The Circumference of the World by Lavie Tidhar 

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Review by David Harris

Lavie Tidhar seems to be amazingly productive just now, publishing The Circumfernce of the World, an SF novel that really gets to grips with the fact that is SF, as well as having series going examining the history of Israel/ Palestine (MarorAdama) and the mythology of Britain (By Force Alone, The Hood). 

In The Circumference of the World, he having fun, giving us a cunningly ramified blend of narratives. In one – set in late ’90s London – Levi, husband of Delia Welegtabit has disappeared. He may or may not have possessed a copy of an elusive novel, Lode Stars, in which pulp legend Eugene Charles Hartley is rumoured to have encoded truths about the nature of the universe – and using which he then founded a religion. (You won’t find any reference in this book to a real example of a religion set up by a cult SF writer, of course.) 

A London gangster and his tame police stooge want the book, as well as a rogue faction of The Church of God’s All-Seeing Eyes. The former engage second hand book dealer, Daniel Chase, to find it. The latter take more direct measures.

That’s the first layer. We also learn about Delia’s early life on the island of Vanuatu (also visited by Hartley during WWII) and about Hartley’s career and life – part of this is told through letters to and about Hartley by various early SF luminaries – Tidhar rendering many different voices here, all totally believably.

We also read an extract from The Book itself, the story of (another) Delia seeking her lost father deep in space, the setting keying into a mythology that Hartley either believed or invented. It’s all about the destination of humankind, which is to be both swept into a black hole at the centre of the galaxy and preserved as information. All of these narrative levels interact, with coincidences, names and versions of names, apparent timeslips and repeated themes (shadows, eyes). Some of these might be explained by Hartley’s authorship of Lode Stars and his making allusions to the works of his contemporaries: others – less so.

Gangster Oskar Lens’s career as a black market dealer in the failing Soviet Union features too, as does the London second-hand book scene (‘My highest ambition had always been to open my own bookshop on Cecil Court’). It’s a bewildering ride through 20th century history and the birth of modern SF (taking in the rise of modern conventions, as well as gatherings in a Holborn pub) something Tidhar has deep knowledge of (it was fun to spot allusions, especially in the Lode Stars extract, to names, themes and artefacts from various genre classics: I’m sure I missed many). It is though much more than that, touching on questions about the nature of reality and the meaning of life as well as – perhaps – commenting on how the SF writer of a religion may be affected by that and, possibly, escape the trap he’s set himself.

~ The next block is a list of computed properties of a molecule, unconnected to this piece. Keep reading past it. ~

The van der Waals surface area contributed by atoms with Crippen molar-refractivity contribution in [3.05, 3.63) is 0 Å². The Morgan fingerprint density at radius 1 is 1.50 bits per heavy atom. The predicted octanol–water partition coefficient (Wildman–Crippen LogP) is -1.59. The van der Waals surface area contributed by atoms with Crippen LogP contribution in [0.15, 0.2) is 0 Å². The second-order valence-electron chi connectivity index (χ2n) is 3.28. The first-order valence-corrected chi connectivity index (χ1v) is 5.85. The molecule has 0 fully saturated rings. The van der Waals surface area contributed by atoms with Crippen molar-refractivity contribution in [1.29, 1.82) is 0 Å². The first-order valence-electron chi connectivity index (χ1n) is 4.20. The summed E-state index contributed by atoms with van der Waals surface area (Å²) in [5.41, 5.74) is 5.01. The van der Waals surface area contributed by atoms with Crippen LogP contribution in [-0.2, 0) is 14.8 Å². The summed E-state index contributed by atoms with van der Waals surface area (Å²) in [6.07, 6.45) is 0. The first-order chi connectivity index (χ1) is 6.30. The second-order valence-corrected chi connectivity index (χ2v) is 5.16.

There is some lovely wordplay here (‘Dewey-eyed librarians’) as well as nice pulpy (but culturally appropriate) language (‘Paperbacks started back at me from the shelves without saying a damn thing’, ‘My aunt had died of cancer. She wasted away like a cigarette.’) as well as starkly beautiful language (‘I felt the press of stars overhead, and they were cold, and bright, and indifferent.’)

I really enjoyed The Circumference of the World. As a book, it is a thing of its own, not like anything I’d come across before, but a great read crammed with ideas and glorious writing: there is simply so much material here, I think some writers could and would make 3 or 4 books of it but we have all that concentrated in a short novel. Somehow that compression means that – like matter spiralling into a black hole – everything here simply lights up, bathing the reader with its intense radiation.

An amazing read, strongly recommended.

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David blogs at Blue Book Balloon. A former physicist, he is married to a vicar and lives by a village green sometimes used to film Midsomer Murders, but has, against the odds, survived so far. David works in tax but promises he isn’t going to bring that up here.

Lavie Tidhar, The Circumference of the World (Tachyon, 2023). 978-1616963620, 256pp., paperback original.

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1 comment

  1. I haven’t read Tidhar for a few years, but this sounds excellent indeed. Added to my list.

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